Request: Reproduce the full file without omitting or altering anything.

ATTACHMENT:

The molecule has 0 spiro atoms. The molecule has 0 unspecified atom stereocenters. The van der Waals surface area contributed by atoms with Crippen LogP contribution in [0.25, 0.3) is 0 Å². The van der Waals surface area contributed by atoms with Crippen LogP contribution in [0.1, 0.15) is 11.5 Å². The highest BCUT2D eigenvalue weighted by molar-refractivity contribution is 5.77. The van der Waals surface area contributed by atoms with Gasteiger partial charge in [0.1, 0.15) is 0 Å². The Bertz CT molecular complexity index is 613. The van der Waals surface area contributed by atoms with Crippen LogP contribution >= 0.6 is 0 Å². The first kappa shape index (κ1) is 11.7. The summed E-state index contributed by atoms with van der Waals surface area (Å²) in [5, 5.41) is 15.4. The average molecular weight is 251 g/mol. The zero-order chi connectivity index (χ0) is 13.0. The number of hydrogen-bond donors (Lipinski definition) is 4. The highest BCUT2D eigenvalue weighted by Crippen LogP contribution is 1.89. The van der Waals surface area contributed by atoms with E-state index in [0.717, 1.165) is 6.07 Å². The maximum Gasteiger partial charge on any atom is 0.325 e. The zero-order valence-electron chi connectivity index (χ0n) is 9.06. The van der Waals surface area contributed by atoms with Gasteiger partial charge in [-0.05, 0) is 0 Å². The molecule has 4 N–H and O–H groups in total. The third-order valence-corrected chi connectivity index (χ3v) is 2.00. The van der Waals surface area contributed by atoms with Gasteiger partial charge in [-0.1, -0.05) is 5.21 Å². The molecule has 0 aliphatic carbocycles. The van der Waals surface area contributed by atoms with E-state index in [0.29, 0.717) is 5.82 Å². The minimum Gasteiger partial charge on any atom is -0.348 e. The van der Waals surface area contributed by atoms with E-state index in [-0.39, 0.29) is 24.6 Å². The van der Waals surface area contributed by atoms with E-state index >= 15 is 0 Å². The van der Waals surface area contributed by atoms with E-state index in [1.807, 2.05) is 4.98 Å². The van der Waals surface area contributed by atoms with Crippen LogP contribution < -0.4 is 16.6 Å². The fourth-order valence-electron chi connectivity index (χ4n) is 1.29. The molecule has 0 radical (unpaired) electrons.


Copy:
The molecule has 0 spiro atoms. The molecule has 0 unspecified atom stereocenters. The van der Waals surface area contributed by atoms with Crippen LogP contribution in [0.25, 0.3) is 0 Å². The van der Waals surface area contributed by atoms with Crippen LogP contribution in [0.1, 0.15) is 11.5 Å². The highest BCUT2D eigenvalue weighted by molar-refractivity contribution is 5.77. The van der Waals surface area contributed by atoms with Gasteiger partial charge in [0.1, 0.15) is 0 Å². The Bertz CT molecular complexity index is 613. The van der Waals surface area contributed by atoms with Crippen LogP contribution >= 0.6 is 0 Å². The first kappa shape index (κ1) is 11.7. The summed E-state index contributed by atoms with van der Waals surface area (Å²) in [5, 5.41) is 15.4. The average molecular weight is 251 g/mol. The zero-order chi connectivity index (χ0) is 13.0. The number of hydrogen-bond donors (Lipinski definition) is 4. The highest BCUT2D eigenvalue weighted by Crippen LogP contribution is 1.89. The van der Waals surface area contributed by atoms with E-state index in [0.717, 1.165) is 6.07 Å². The maximum Gasteiger partial charge on any atom is 0.325 e. The zero-order valence-electron chi connectivity index (χ0n) is 9.06. The van der Waals surface area contributed by atoms with Gasteiger partial charge in [-0.05, 0) is 0 Å². The molecule has 4 N–H and O–H groups in total. The third-order valence-corrected chi connectivity index (χ3v) is 2.00. The van der Waals surface area contributed by atoms with Gasteiger partial charge in [-0.1, -0.05) is 5.21 Å². The molecule has 0 aliphatic carbocycles. The van der Waals surface area contributed by atoms with E-state index in [0.29, 0.717) is 5.82 Å². The minimum Gasteiger partial charge on any atom is -0.348 e. The van der Waals surface area contributed by atoms with E-state index in [-0.39, 0.29) is 24.6 Å². The van der Waals surface area contributed by atoms with E-state index >= 15 is 0 Å². The van der Waals surface area contributed by atoms with E-state index in [1.807, 2.05) is 4.98 Å². The van der Waals surface area contributed by atoms with Crippen LogP contribution < -0.4 is 16.6 Å². The fourth-order valence-electron chi connectivity index (χ4n) is 1.29. The molecule has 0 radical (unpaired) electrons.